What is the relationship between all these legislative changes and the trade war? Larry Kudlow, the Director of the National Economic Council, described the legislative snafu that caused the administration to reinstitute tariffs as follows:

“For many years, China trade, it was unfair, nonreciprocal, unbalanced, in many cases, unlawful. And so, we have to correct those and one of the sticking points right now as we would like to see these corrections in an agreement which is codified by law in China, not just the state council announcement. We need to see something much clearer. And until we do, we have to keep our tariffs on, that’s part of the enforcement process as far as we are concerned.”

So what are the unenacted “laws” and what is the State Council “announcement” that Mr. Kudlow is referring to and which in his view launched this new trade war escalation? I doubt that Mr. Kudlow has read China’s Law on Legislation and understands the difference between a Law passed by the NPC and a State Council Regulation, particularly as US and European practice in recent months appears to be oblivious of legislative nomenclature and its role in determining what constitutes a legally binding document.

Perhaps Mr. Kudlow is talking about the NDRC 38 agency MOU published in late 2018 regarding punishments for serious patent infringement, including use of social credit system. The NDRC document is clearly inferior to a Law or State Council Regulation, but it was a directly promulgated document of a State Council agency. As the patent law amendments have not been enacted yet, he may be referring to this delay in enactment and the failure to increase damages for infringement as has been provided by other statutes. In my own view, the focus on punitive or even statutory damages is misguided as is increased administrative enforcement, as the primary reason that damages are low is the failure of most Chinese courts to impose fully compensatory damages and abide by priorities in law for establishing damages. But I hope to have more on that in another blog…

One thing is certain: China has been timing legislative developments with trade diplomacy. This may lead one to believe that China’s approach to the new laws was purely transactional, and/or there were other laws that the US was also expecting but that China has since declined to deliver. The previously mentioned NDRC 38 Agency MOU was enacted before the G-20 meeting but made publicly available shortly thereafter. The “Working Measures [sic] for Outbound Transfer of Intellectual Property Rights (For Trial Implementation), (State Council, Guo Ban Fa [2018] No. 19)” (知识产权对外转让有关工作办法(试行)) which was previously discussed here, appear to have been timed with the 301 announcement in March 2018. In addition, the revocation of TIER provisions, JV implementing regulations, and amendments to the Trademark Law and AUCL revisions all were enacted with incredible efficiency, often denying any opportunity for meaningful public comment in violation of prior procedural practices. A reasonable guess may be that there were some additional laws or regulations that the US was expecting but that China had determined it could not deliver, or deliver in the time frame provided. Nonetheless, the legislative track record thus far is quite impressive.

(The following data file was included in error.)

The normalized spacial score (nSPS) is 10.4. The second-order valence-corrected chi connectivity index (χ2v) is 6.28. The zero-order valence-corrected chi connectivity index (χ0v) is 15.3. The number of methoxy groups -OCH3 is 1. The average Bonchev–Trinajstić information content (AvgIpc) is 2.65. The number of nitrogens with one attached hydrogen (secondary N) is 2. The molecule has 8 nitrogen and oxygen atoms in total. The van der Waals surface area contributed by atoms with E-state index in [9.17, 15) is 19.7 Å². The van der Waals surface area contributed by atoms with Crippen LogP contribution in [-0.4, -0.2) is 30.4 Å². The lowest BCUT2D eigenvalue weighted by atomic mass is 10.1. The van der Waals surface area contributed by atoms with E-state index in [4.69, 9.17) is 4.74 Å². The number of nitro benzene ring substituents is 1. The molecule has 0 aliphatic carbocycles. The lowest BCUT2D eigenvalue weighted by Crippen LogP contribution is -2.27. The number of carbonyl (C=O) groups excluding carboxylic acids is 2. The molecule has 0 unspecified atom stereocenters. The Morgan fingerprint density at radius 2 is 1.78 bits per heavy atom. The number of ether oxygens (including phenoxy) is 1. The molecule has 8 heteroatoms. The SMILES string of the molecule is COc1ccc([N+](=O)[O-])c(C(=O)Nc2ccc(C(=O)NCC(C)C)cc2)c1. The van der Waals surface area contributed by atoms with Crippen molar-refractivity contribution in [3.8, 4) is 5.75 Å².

China’s improved environment for technology transfer and technology collaboration is coming at a time when the United States has tightened up its controls with China. The most notable legislation in this area is the John S. McCain Defense Authorization Act for 2018 (the “Act”), including the enactment of the Foreign Investment Risk Reduction Modernization Act and the Export Controls Act of 2018. These laws extended export control and foreign investment control authorities to foundational and emerging technologies, as well as to non-passive, non-controlling investments. Much of the technologies of concern overlap with Made in China 2025 and other Chinese industrial policy documents. Although the Act did not specifically create “black” and “white” countries as subjects of controls, the Congressional history did point to special concerns about China:

“Congress declares that long-term strategic competition with China is a principal priority for the United States that requires the integration of multiple elements of national power, including diplomatic, economic, intelligence, law enforcement, and military elements, to protect and strengthen national [t]security, [including] … the use of economic tools, including market access and investment to gain access to sensitive United States industries.”